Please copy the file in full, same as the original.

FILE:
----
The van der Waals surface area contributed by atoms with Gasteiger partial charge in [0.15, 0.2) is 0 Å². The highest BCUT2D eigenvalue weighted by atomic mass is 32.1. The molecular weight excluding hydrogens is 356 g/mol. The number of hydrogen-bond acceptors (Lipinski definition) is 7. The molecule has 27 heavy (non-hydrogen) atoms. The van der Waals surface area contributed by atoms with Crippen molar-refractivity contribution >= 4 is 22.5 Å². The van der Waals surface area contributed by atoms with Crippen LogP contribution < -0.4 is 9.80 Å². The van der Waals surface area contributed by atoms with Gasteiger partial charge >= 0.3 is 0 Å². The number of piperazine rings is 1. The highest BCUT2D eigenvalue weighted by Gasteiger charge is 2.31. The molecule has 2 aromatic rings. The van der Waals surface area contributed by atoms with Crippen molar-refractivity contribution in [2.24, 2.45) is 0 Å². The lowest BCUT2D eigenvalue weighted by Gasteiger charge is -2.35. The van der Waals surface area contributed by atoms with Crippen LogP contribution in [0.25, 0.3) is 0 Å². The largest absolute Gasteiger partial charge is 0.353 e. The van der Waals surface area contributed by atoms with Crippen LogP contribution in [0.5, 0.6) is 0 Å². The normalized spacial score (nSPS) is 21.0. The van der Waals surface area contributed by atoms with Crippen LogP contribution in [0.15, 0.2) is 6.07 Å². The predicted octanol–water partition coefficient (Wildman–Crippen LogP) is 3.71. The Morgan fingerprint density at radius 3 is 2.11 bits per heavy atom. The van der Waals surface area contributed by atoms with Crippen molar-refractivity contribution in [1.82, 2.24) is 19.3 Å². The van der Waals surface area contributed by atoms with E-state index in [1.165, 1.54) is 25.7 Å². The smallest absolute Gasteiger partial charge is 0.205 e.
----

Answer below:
The van der Waals surface area contributed by atoms with Gasteiger partial charge in [0.15, 0.2) is 0 Å². The highest BCUT2D eigenvalue weighted by atomic mass is 32.1. The molecular weight excluding hydrogens is 356 g/mol. The number of hydrogen-bond acceptors (Lipinski definition) is 7. The molecule has 27 heavy (non-hydrogen) atoms. The van der Waals surface area contributed by atoms with Crippen molar-refractivity contribution >= 4 is 22.5 Å². The van der Waals surface area contributed by atoms with Crippen LogP contribution < -0.4 is 9.80 Å². The van der Waals surface area contributed by atoms with Gasteiger partial charge >= 0.3 is 0 Å². The number of piperazine rings is 1. The highest BCUT2D eigenvalue weighted by Gasteiger charge is 2.31. The molecule has 2 aromatic rings. The van der Waals surface area contributed by atoms with Crippen molar-refractivity contribution in [2.24, 2.45) is 0 Å². The lowest BCUT2D eigenvalue weighted by Gasteiger charge is -2.35. The van der Waals surface area contributed by atoms with Crippen LogP contribution in [0.25, 0.3) is 0 Å². The largest absolute Gasteiger partial charge is 0.353 e. The van der Waals surface area contributed by atoms with Crippen LogP contribution in [0.5, 0.6) is 0 Å². The normalized spacial score (nSPS) is 21.0. The van der Waals surface area contributed by atoms with Crippen LogP contribution in [0.15, 0.2) is 6.07 Å². The predicted octanol–water partition coefficient (Wildman–Crippen LogP) is 3.71. The Morgan fingerprint density at radius 3 is 2.11 bits per heavy atom. The van der Waals surface area contributed by atoms with Crippen molar-refractivity contribution in [1.82, 2.24) is 19.3 Å². The van der Waals surface area contributed by atoms with E-state index in [1.165, 1.54) is 25.7 Å². The smallest absolute Gasteiger partial charge is 0.205 e.